ChiefTroll wrote:There was nothing sacred about a particular car number going through the shop as long as the cars were not secured by an equipment trust (bank loan). You might see four or five cabooses go into the shop, and pieces of all five, including a center sill, come out the door with one of the numbers on it. The "surviving" car was determined by the accounting department, depending on the tax situation at the time, the book values of the cars, depreciation (if any) and all sorts of other exotic stuff under the old ICC accounting rules.

So four of those five would be retired and written off the books. One caboose would be the subject of an AFE (Authorization for Capital Expenditure), and that number would be painted on the resulting car. Whichever one had the honor conferred upon it would depend on how the cash and material costs worked out.

- Gordon Davids


I'm not in any way doubting or disputing Gordon's post. But upon reflection, a slight variation of his scenario might also have been possible. As he states, 5 cabooses were brought in, the best parts combined to make one, and the bean counters then dictated which number to apply.

In my hypothetical situation, 5 cabooses are in the shop. For this discussion their last 2 digits are 01 through 05. It might be that the accountants punched their adding machines, poured over their records, and dictated that due to depreciation etc the 02 was to be rebuilt, and authorized capital expenditure of X dollars for that purpose, for roofing, new stove, rebuilt trucks, and whatever else. The other 4 were to be scrapped.

Let's say the shop honchos looked things over and found that the 04 had a great roof, the body was tight and solid and would not need much to make the interior serviceable. And hey, the 05 had a stove that was pretty close to new. The 01 and 03 each had one good truck under them, thick wheels, and so on.

So just maybe, they took those 2 trucks and put them under the 04, took the stove from the 05, and borrowed a few parts from the others, and wound up with a decent caboose after much less time with the shop guys, and much less expense than that AFE dictated. But the bean counters don't care about that, their formulas said the 02 should be rebuilt. So the caboose emerged from the shop renumbered as the 02, while the rest were scrapped.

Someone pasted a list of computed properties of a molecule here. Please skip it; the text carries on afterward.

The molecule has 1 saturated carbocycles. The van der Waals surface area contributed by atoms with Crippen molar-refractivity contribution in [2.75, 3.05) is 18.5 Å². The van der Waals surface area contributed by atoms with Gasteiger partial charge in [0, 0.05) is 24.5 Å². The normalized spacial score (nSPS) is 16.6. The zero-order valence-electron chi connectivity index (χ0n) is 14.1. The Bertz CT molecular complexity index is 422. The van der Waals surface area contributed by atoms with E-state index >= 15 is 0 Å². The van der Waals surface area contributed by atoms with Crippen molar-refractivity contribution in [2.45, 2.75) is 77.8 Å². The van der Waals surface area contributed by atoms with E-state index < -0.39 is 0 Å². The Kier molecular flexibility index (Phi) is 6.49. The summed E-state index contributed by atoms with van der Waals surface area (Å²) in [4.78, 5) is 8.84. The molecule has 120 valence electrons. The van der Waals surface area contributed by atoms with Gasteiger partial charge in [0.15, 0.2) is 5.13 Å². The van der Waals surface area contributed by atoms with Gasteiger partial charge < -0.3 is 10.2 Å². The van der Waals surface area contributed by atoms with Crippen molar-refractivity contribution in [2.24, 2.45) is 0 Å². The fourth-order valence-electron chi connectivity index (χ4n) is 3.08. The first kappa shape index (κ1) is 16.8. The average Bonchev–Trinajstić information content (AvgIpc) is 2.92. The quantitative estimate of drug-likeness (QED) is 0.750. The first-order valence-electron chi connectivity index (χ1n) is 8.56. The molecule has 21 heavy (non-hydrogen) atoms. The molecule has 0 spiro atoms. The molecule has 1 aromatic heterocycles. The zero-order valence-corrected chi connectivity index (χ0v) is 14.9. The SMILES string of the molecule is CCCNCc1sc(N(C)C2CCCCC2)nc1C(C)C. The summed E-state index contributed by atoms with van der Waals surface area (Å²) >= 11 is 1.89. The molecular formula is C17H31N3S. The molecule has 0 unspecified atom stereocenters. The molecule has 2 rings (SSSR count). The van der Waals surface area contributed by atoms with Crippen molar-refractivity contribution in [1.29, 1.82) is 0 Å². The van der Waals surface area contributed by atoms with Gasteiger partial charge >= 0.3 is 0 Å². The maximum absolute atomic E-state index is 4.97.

So the shop honchos got that job done in less time than the job should have taken, allowing them to be not QUITE so far behind. They had some inventory of roofing, a couple trucks, and other stuff which supposedly went into rebuilding that 02, and now could be used in the future when some "under the table" job was necessary. And perhaps that's why there are two numbers on the new "02"'s underframe.

Oh yes - remember the stove from the 05 wound up in the new "02"? That brand new stove the AFE provided for the 02 is now in the shop superintendent's brother's hunting cabin, where it keeps them both warm during hunting trips! :-D

I'm not saying that DID happen. But those who know how things sometimes were done, will tell you it MIGHT have been that way. Image

(In case anybody thinks stuff like that did not go on, let me say that when the Penn Central closed own the Despatch Shops in East Rochester, reportedly a backhoe was used to dig a large hole in the ground. Various tools and supplies were dumped and buried, for reasons that will never be known once the last of those involved has passed away. Obviously, those items supposedly and officially did not exist)